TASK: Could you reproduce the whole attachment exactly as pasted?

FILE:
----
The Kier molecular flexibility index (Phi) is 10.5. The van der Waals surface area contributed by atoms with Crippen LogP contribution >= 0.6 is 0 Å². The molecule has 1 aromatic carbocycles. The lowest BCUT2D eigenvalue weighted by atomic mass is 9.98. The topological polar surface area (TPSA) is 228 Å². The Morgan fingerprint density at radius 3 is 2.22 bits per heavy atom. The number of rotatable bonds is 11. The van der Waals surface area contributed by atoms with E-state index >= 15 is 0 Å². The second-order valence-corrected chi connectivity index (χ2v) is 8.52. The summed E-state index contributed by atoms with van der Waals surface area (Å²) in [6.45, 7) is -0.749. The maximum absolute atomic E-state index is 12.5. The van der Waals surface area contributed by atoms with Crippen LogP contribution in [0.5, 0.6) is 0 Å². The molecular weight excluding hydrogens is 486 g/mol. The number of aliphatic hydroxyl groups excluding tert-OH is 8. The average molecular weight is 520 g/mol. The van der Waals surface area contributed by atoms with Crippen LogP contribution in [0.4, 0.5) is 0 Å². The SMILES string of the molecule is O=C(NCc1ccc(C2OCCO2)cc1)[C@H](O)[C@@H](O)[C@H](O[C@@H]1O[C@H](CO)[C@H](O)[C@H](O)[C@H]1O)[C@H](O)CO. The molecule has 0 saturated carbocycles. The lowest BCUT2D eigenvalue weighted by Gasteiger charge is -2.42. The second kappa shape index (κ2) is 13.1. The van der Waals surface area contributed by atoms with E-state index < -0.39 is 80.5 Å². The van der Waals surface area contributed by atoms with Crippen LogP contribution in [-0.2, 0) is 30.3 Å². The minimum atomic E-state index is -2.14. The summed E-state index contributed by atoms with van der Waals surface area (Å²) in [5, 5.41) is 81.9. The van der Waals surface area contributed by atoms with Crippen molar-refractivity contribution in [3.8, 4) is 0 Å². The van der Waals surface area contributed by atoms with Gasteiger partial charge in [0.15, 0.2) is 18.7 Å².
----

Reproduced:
The Kier molecular flexibility index (Phi) is 10.5. The van der Waals surface area contributed by atoms with Crippen LogP contribution >= 0.6 is 0 Å². The molecule has 1 aromatic carbocycles. The lowest BCUT2D eigenvalue weighted by atomic mass is 9.98. The topological polar surface area (TPSA) is 228 Å². The Morgan fingerprint density at radius 3 is 2.22 bits per heavy atom. The number of rotatable bonds is 11. The van der Waals surface area contributed by atoms with E-state index >= 15 is 0 Å². The second-order valence-corrected chi connectivity index (χ2v) is 8.52. The summed E-state index contributed by atoms with van der Waals surface area (Å²) in [6.45, 7) is -0.749. The maximum absolute atomic E-state index is 12.5. The van der Waals surface area contributed by atoms with Crippen LogP contribution in [0.5, 0.6) is 0 Å². The molecular weight excluding hydrogens is 486 g/mol. The number of aliphatic hydroxyl groups excluding tert-OH is 8. The average molecular weight is 520 g/mol. The van der Waals surface area contributed by atoms with Crippen LogP contribution in [0.4, 0.5) is 0 Å². The SMILES string of the molecule is O=C(NCc1ccc(C2OCCO2)cc1)[C@H](O)[C@@H](O)[C@H](O[C@@H]1O[C@H](CO)[C@H](O)[C@H](O)[C@H]1O)[C@H](O)CO. The molecule has 0 saturated carbocycles. The lowest BCUT2D eigenvalue weighted by Gasteiger charge is -2.42. The second kappa shape index (κ2) is 13.1. The van der Waals surface area contributed by atoms with E-state index < -0.39 is 80.5 Å². The van der Waals surface area contributed by atoms with Crippen LogP contribution in [-0.2, 0) is 30.3 Å². The minimum atomic E-state index is -2.14. The summed E-state index contributed by atoms with van der Waals surface area (Å²) in [5, 5.41) is 81.9. The van der Waals surface area contributed by atoms with Crippen molar-refractivity contribution in [3.8, 4) is 0 Å². The van der Waals surface area contributed by atoms with Gasteiger partial charge in [0.15, 0.2) is 18.7 Å².